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Sprays of water irrigate leafy greens overhead on a Long Island farm in Brookhaven, New York.

Produce Safety Alliance aims to demystify complex agriculture water rules

In an effort to ensure the safety of fresh fruits and vegetables for consumers, Cornell’s Produce Safety Alliance is helping to explain complex federal food safety rules and develop new ways to assess agricultural water use.

“Water used during the production of fresh fruits and vegetables represents a potential pathway for contamination with human pathogens,” said Gretchen Wall, Cornell’s Produce Safety Alliance coordinator and lead author of “Key Outcomes From a Collaborative Summit on Agricultural Water Standards for Fresh Produce,” released in February in Comprehensive Reviews in Food Science and Food Safety, a journal published by the Institute of Food Technologists.

The work resulted from a two-day national meeting last year of growers, scientists, produce industry members and regulators on how to improve the Produce Safety Rule, specifically the agricultural water provisions, an important component of the Food Safety Modernization Act (FSMA).

In the Produce Safety Rule, Wall said, microbial quality standards and testing requirements were established so that when agricultural water makes contact with produce – whether in the growing, packing or holding phases of production – the risks associated with water are reduced. But some of the provisions in the regulation were difficult to understand and challenging to implement on farms, making it hard for farms to comply.

“The United States is a big place with many different water sources and systems,” said Betsy Bihn, senior extension associate and director of the Produce Safety Alliance, a collaboration between Cornell, the U.S. Food and Drug Administration, and the U.S. Department of Agriculture.

Betsy Bihn, director of the Cornell’s Produce Safety Alliance, obtains a water sample.

Bihn said farmers and producers draw their water from municipal sources, ponds, rivers, wells or other sources such as springs. Because their water can come from a variety of sources, the costs of testing and inspecting distribution systems and maintaining microbial quality standards can be expensive. Growers want to know that the money and time they are investing in water monitoring and testing is helping them make water management decisions that reduce produce safety risks, the report said.

Nationwide, the FDA estimates that water testing may cost producers about $37 million annually. For individual small farms, that could mean spending about $1,000 each year for testing, but it could substantially reduce the use of contaminated agricultural water and the risk of foodborne illness.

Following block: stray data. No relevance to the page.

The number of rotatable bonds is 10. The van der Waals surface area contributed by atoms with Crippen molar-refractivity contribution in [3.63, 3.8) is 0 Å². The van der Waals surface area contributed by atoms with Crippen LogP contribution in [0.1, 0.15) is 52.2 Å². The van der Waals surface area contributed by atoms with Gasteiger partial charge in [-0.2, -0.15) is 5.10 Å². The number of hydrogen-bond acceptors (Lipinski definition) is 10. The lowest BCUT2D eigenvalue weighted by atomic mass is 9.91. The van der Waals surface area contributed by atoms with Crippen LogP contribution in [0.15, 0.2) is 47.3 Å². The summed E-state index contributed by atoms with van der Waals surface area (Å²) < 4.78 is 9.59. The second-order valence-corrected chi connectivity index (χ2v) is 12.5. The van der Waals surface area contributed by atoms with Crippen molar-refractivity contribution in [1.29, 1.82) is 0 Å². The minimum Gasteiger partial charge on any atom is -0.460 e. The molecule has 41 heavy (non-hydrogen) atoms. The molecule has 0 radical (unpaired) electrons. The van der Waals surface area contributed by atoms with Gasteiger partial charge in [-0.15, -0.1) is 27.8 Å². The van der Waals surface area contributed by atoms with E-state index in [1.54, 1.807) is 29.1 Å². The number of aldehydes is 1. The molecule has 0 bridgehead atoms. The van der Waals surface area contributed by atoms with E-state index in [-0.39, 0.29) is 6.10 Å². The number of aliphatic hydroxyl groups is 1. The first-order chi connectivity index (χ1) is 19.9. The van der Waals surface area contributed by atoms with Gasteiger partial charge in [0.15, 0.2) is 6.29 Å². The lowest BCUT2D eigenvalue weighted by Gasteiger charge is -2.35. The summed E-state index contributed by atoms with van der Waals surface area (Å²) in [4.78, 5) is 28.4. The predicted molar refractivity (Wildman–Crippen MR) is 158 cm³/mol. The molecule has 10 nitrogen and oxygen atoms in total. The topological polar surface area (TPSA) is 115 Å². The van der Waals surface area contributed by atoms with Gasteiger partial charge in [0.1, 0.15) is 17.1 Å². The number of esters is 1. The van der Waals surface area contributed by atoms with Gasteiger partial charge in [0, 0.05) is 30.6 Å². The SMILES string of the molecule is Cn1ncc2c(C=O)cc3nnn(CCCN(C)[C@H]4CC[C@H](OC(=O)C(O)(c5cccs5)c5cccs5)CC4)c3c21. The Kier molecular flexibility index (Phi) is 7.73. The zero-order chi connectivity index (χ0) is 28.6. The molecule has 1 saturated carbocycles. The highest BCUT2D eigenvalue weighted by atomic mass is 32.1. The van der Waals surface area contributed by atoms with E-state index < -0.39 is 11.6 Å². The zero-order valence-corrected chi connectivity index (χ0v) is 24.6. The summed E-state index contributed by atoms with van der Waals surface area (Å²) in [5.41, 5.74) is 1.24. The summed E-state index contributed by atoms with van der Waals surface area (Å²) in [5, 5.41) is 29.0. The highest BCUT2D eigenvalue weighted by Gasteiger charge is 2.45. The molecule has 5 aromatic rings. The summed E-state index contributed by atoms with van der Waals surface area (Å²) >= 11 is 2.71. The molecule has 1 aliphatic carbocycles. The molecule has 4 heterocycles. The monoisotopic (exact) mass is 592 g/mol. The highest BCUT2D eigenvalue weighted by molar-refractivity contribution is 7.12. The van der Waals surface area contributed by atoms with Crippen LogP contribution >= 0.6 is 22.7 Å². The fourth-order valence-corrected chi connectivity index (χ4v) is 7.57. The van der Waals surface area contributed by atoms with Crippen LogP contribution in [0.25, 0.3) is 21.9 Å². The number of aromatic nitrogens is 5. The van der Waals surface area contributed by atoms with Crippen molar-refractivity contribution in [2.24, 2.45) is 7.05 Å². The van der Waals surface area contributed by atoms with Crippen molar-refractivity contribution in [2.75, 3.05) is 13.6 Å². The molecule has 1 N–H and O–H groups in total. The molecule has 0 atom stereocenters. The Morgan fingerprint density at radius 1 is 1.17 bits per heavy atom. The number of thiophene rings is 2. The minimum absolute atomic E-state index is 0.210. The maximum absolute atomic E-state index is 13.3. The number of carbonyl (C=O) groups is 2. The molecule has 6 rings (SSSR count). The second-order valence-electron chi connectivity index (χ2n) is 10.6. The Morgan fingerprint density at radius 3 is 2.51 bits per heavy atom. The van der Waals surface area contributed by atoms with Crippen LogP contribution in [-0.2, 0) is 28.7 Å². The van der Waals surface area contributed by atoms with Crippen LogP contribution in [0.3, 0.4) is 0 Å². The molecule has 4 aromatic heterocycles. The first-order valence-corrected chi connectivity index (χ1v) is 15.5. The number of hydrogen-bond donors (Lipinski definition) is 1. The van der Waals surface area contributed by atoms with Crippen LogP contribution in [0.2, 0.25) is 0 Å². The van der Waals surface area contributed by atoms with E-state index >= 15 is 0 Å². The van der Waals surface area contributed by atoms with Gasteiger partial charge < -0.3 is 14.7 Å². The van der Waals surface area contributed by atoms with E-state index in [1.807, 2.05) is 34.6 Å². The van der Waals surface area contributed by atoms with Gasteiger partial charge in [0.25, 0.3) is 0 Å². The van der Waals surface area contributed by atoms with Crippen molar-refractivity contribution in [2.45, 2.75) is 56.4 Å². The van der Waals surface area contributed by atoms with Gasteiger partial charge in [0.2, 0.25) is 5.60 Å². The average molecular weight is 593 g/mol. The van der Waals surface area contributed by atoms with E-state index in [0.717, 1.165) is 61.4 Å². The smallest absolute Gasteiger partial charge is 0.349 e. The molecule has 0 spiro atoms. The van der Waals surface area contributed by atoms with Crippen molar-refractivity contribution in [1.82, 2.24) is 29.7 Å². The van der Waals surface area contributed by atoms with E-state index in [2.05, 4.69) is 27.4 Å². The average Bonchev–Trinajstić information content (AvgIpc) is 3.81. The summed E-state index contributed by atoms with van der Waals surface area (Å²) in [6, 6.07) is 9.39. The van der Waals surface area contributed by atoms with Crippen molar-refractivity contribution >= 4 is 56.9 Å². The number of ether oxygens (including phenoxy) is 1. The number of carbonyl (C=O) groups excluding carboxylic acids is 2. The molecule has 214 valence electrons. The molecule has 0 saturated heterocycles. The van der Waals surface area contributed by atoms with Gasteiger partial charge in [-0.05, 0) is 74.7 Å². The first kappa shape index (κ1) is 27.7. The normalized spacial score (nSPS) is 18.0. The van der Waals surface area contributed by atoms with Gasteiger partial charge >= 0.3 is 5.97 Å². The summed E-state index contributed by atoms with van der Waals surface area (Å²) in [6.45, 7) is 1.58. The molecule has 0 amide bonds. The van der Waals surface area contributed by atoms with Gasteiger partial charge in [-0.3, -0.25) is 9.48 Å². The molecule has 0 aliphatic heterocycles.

To keep testing costs reasonable, for example, stakeholders suggested allowing multiple farms that draw water from the same canal or river to share representative samples. In addition, stakeholders suggested better coordination and access to water quality data from irrigation districts, state or municipal agencies, and the Environmental Protection Agency.

Climate and geography are emerging as important components in agricultural water and food safety. “The impact of climate was one of the most frequently discussed priorities,” said Wall.

“Growers must now contend with more-frequent weather events, natural disasters and changing seasonal weather patterns that can impact precipitation volume and frequency, as well as pest pressure and disease prevalence,” Bihn said.

While the agricultural water segment of the Produce Safety Rule was approved in 2015, the FDA issued a statement on March 15 that will extend dates for agricultural water compliance on a national scale for large farms to January 2022, small farms to January 2023 and very small farms to January 2024.

“The FDA needs to take into consideration all of the regions of the country and how the agricultural water is used, and determine how risks may vary between regions. That’s why this new paper is relevant,” Wall said. “Those stakeholders who were at the summit have proposed some solutions for these complex problems. The FDA is still trying to sort this out, but water quality should remain a critical priority for all farms, despite the extension of compliance dates.”

In the interim, Bihn and her team continue to provide science-based educational materials and training for produce growers to raise awareness of agricultural water safety, and encourage action in managing food safety risks through testing water sources and conducting annual assessments of water systems.

In addition to Bihn and Wall, the paper’s co-authors are Cornell regional extension associates Donna Clements, Connie Fisk, Donald Stoeckel and Kristin Woods. This work was supported by the FDA, the Association of Food and Drug Officials, CompWALK.farm, the Produce Marketing Association and the United Fresh Produce Association

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Lindsey Hadlock